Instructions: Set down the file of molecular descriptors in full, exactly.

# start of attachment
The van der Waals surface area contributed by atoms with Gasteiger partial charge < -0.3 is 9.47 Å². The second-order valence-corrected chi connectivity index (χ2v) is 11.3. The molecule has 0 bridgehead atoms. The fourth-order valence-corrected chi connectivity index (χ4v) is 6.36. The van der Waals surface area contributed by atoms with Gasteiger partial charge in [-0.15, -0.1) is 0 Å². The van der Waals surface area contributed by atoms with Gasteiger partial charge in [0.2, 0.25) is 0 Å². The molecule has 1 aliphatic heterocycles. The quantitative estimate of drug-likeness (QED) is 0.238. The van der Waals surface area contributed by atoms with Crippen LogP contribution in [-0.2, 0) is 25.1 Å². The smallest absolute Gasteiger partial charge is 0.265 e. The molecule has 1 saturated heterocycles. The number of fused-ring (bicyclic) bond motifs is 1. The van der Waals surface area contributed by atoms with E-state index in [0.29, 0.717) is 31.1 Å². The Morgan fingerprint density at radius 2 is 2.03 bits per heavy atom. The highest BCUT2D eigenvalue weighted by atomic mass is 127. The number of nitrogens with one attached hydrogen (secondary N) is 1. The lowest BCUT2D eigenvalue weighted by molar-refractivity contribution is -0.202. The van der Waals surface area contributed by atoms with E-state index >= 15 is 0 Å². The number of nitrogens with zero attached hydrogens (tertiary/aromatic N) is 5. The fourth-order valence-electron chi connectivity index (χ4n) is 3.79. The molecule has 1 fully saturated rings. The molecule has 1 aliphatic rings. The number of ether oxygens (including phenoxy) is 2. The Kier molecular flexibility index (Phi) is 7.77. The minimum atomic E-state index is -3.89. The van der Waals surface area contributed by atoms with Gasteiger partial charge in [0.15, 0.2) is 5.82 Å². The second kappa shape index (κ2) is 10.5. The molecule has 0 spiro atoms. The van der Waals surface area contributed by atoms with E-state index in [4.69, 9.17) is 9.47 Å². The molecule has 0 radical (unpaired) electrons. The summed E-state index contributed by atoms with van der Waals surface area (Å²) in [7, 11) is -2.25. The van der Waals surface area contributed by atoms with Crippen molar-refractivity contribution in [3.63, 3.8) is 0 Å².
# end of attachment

The van der Waals surface area contributed by atoms with Gasteiger partial charge < -0.3 is 9.47 Å². The second-order valence-corrected chi connectivity index (χ2v) is 11.3. The molecule has 0 bridgehead atoms. The fourth-order valence-corrected chi connectivity index (χ4v) is 6.36. The van der Waals surface area contributed by atoms with Gasteiger partial charge in [-0.15, -0.1) is 0 Å². The van der Waals surface area contributed by atoms with Gasteiger partial charge in [0.2, 0.25) is 0 Å². The molecule has 1 aliphatic heterocycles. The quantitative estimate of drug-likeness (QED) is 0.238. The van der Waals surface area contributed by atoms with Crippen LogP contribution in [-0.2, 0) is 25.1 Å². The smallest absolute Gasteiger partial charge is 0.265 e. The molecule has 1 saturated heterocycles. The number of fused-ring (bicyclic) bond motifs is 1. The van der Waals surface area contributed by atoms with E-state index in [0.29, 0.717) is 31.1 Å². The Morgan fingerprint density at radius 2 is 2.03 bits per heavy atom. The highest BCUT2D eigenvalue weighted by atomic mass is 127. The number of nitrogens with one attached hydrogen (secondary N) is 1. The lowest BCUT2D eigenvalue weighted by molar-refractivity contribution is -0.202. The van der Waals surface area contributed by atoms with E-state index >= 15 is 0 Å². The number of nitrogens with zero attached hydrogens (tertiary/aromatic N) is 5. The fourth-order valence-electron chi connectivity index (χ4n) is 3.79. The molecule has 1 fully saturated rings. The molecule has 1 aliphatic rings. The number of ether oxygens (including phenoxy) is 2. The Kier molecular flexibility index (Phi) is 7.77. The minimum atomic E-state index is -3.89. The van der Waals surface area contributed by atoms with Gasteiger partial charge in [0.15, 0.2) is 5.82 Å². The second kappa shape index (κ2) is 10.5. The molecule has 0 spiro atoms. The van der Waals surface area contributed by atoms with E-state index in [4.69, 9.17) is 9.47 Å². The molecule has 0 radical (unpaired) electrons. The summed E-state index contributed by atoms with van der Waals surface area (Å²) in [7, 11) is -2.25. The van der Waals surface area contributed by atoms with Crippen molar-refractivity contribution in [3.63, 3.8) is 0 Å².